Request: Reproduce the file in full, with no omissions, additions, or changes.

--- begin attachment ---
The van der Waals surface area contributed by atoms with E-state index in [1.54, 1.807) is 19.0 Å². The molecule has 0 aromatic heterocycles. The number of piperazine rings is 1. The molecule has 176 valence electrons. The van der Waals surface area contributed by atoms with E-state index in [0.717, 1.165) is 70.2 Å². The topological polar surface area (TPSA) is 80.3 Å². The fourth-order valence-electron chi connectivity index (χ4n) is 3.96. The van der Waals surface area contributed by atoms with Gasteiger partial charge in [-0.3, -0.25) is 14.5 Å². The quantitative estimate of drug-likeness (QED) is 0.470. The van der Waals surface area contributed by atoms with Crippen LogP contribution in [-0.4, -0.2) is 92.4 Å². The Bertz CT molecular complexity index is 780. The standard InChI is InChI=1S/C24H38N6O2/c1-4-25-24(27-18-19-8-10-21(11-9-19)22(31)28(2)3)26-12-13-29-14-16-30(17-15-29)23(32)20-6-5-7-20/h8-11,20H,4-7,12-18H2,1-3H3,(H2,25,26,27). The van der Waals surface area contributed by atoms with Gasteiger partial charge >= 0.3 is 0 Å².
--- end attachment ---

The van der Waals surface area contributed by atoms with E-state index in [1.54, 1.807) is 19.0 Å². The molecule has 0 aromatic heterocycles. The number of piperazine rings is 1. The molecule has 176 valence electrons. The van der Waals surface area contributed by atoms with E-state index in [0.717, 1.165) is 70.2 Å². The topological polar surface area (TPSA) is 80.3 Å². The fourth-order valence-electron chi connectivity index (χ4n) is 3.96. The van der Waals surface area contributed by atoms with Gasteiger partial charge in [-0.3, -0.25) is 14.5 Å². The quantitative estimate of drug-likeness (QED) is 0.470. The van der Waals surface area contributed by atoms with Crippen LogP contribution in [-0.4, -0.2) is 92.4 Å². The Bertz CT molecular complexity index is 780. The standard InChI is InChI=1S/C24H38N6O2/c1-4-25-24(27-18-19-8-10-21(11-9-19)22(31)28(2)3)26-12-13-29-14-16-30(17-15-29)23(32)20-6-5-7-20/h8-11,20H,4-7,12-18H2,1-3H3,(H2,25,26,27). The van der Waals surface area contributed by atoms with Gasteiger partial charge >= 0.3 is 0 Å².